The British-Australian academic, who arrived in Australia on Friday, said the support she received gave her strength to endure 'what seemed like a never-ending, unrelenting nightmare'.
Kylie Moore-Gilbert has thanked her friends and supporters for their "incredible efforts" in campaigning for her release from an Iranian prison.
The 33-year-old British-Australian touched down in Canberra on Friday afternoon following her release earlier in the week.
She had served two years and three months of a 10-year prison sentence after being arrested on allegations of spying, which she and the Australian government have strenuously denied.
In a statement posted online on Tuesday afternoon, Dr Moore-Gilbert said she was blown away by the support she has received.
"To my dear friends and supporters, I honestly do not know where to start or how I can ever thank you for all your incredible efforts to campaign for my release," she wrote in a statement posted on the 'Free Kylie Moore-Gilbert' account run by friends and colleagues.
"I am totally blown away by everything you have done for me, I honestly have no words to express the depth of my gratitude and how touched I am.
"I can't tell you how heartening it was to hear that my friends and colleagues were speaking up and hadn't forgotten me."
Dr Moore-Gilbert said the support she received gave her hope and strength to endure what "seemed like a never-ending, unrelenting nightmare".
"My freedom is truly your victory. From the bottom of my heart, thank you!"
The statement was accompanied with a photo of Dr Moore-Gilbert taken at Doha airport in Qatar shortly after her release.
"In the end, love was enough," the group wrote. "She's safe and home. Bless you all."
The Australian government has refused to confirm that the academic's freedom was extracted through a prisoner swap.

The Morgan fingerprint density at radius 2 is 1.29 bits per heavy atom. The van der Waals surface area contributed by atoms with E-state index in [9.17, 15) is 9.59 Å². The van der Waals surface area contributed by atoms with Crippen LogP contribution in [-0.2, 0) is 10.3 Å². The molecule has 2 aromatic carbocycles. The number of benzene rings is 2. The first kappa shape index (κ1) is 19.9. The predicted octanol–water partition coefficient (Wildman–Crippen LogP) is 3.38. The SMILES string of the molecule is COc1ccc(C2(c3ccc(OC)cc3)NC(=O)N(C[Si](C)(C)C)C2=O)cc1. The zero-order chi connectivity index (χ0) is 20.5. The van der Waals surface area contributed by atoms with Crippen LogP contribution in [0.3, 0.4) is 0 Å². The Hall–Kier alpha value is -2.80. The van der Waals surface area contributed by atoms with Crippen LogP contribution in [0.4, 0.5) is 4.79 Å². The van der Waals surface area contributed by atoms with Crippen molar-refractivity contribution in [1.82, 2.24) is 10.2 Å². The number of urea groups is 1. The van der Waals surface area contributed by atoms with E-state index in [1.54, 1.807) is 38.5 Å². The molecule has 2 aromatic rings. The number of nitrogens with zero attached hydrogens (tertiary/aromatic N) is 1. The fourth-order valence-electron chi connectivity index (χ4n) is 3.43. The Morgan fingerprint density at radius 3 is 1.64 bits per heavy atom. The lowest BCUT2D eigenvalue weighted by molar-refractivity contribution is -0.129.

"The Australian government doesn't acknowledge or confirm any such arrangement regarding any release of any other persons in any other places," Prime Minister Scott Morrison told reporters in Canberra last Thursday.
"If other people are being released in other places, they are the decisions of the sovereign governments in those places."
Iranian media claimed three of the country's citizens were released on Thursday in exchange for Dr Moore-Gilbert. Thailand said it had transferred three Iranians involved in a botched 2012 bomb plot back to Tehran, but declined to call it a swap.
Dr Moore-Gilbert, a lecturer on Middle Eastern studies at Melbourne University, was arrested at Tehran's airport in 2018 after attending an academic conference and was sent to Tehran's notorious Evan prison.
In recent months, she was transferred to the remote Qarchak Prison, east of Tehran, as fears escalated over the spread of the coronavirus in the country's notoriously crowded prisons.
Shortly after her release, Dr Moore-Gilbert said it was bittersweet to depart Iran, despite the injustices she was subjected to.
"I have nothing but respect, love and admiration for the great nation of Iran and its warm-hearted, generous and brave people," she said.
"I came to Iran as a friend and with friendly intentions, and depart Iran with those sentiments not only still intact, but strengthened."'
With additional reporting by AAP.